Children acting out
Often young children who have lived in an environment which involved one or more parents actively abusing drugs begin to take on the parent role around the house. As a result of the child taking on more responsibility, they often find it hard when criticized later on in their adult life, feeling worthless, anxious, and depressed. Other children may ultimately act out in irresponsible ways and inappropriate times more often than not. When a child grows up in an unstable household, they are at significant risk of developing learning difficulting, behavioral problems, and mental health disorders. Due to them struggling to keep up in school, they will often begin missing more and more lessons, which quickly results in the child missing out on full days of school.
Parents’ psychological health challenges
Parents who suffer from substance use disorder will often additionally struggle with mental health issues which can be a frequent factor contributing to their addiction. Children whose parents struggle with addiction and mental health issues are at substantial risk of experiencing their mental challenges with:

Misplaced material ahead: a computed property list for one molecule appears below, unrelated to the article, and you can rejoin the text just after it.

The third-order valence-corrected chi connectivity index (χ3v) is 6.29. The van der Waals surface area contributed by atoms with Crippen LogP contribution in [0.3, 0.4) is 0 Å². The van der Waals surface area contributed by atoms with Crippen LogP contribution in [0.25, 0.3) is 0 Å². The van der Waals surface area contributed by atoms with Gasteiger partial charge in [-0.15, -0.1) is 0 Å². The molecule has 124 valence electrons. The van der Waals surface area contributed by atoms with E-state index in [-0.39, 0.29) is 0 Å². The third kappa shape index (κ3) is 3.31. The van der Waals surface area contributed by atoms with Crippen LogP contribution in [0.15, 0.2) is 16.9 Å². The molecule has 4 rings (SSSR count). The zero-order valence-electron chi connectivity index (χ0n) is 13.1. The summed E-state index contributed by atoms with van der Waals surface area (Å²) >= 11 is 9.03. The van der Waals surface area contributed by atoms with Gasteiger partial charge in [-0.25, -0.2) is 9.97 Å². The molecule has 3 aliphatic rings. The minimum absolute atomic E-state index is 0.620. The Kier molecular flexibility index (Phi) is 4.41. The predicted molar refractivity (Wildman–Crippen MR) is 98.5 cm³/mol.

- Substance abuse
Children who experience abuse may further suffer symptoms of trauma such as:
- Having intense flashbacks
- Exaggerating their responses if startled
When a parent or caregiver becomes preoccupied with their addiction, their ability to prioritize their children disappears. Parents are one of the most vital factors in a child’s life, the way the parents function alone and together dramatically impacts the way a child thinks and feels amount themselves and the world around them. Children who unfortunately grow up in an unsafe environment, surrounded by drugs and alcohol, will quickly learn that they are not in a safe environment and will soon take on the role of the parent in an attempt to have some control over the situation.
When addiction takes control of a person, the entire family is at risk, the parents, spouses, children, friends, and extended family. Addiction is a disease that can cause much heartbreak. Fortunately, millions of individuals have recovered from their addiction, and families have worked together to create a healthy, sustainable unit once again. Families can be reunited with the proper treatment, and parent-child bonds can be mended. Recovery is an option, the journey will not be easy, but the outcome is worth it.
Treatment for addiction
If you or a loved one is struggling with overcoming addiction and/or mental health issues, we want to assure you that you do not have to face these challenges alone. Help is available for you and your family. Shoreline Sober Living completely understands the intense challenges parents and caregivers face regarding addiction and mental health. Our trained professionals are ready and waiting to help you and your family on your road to recovering and rebuilding the life that you would like.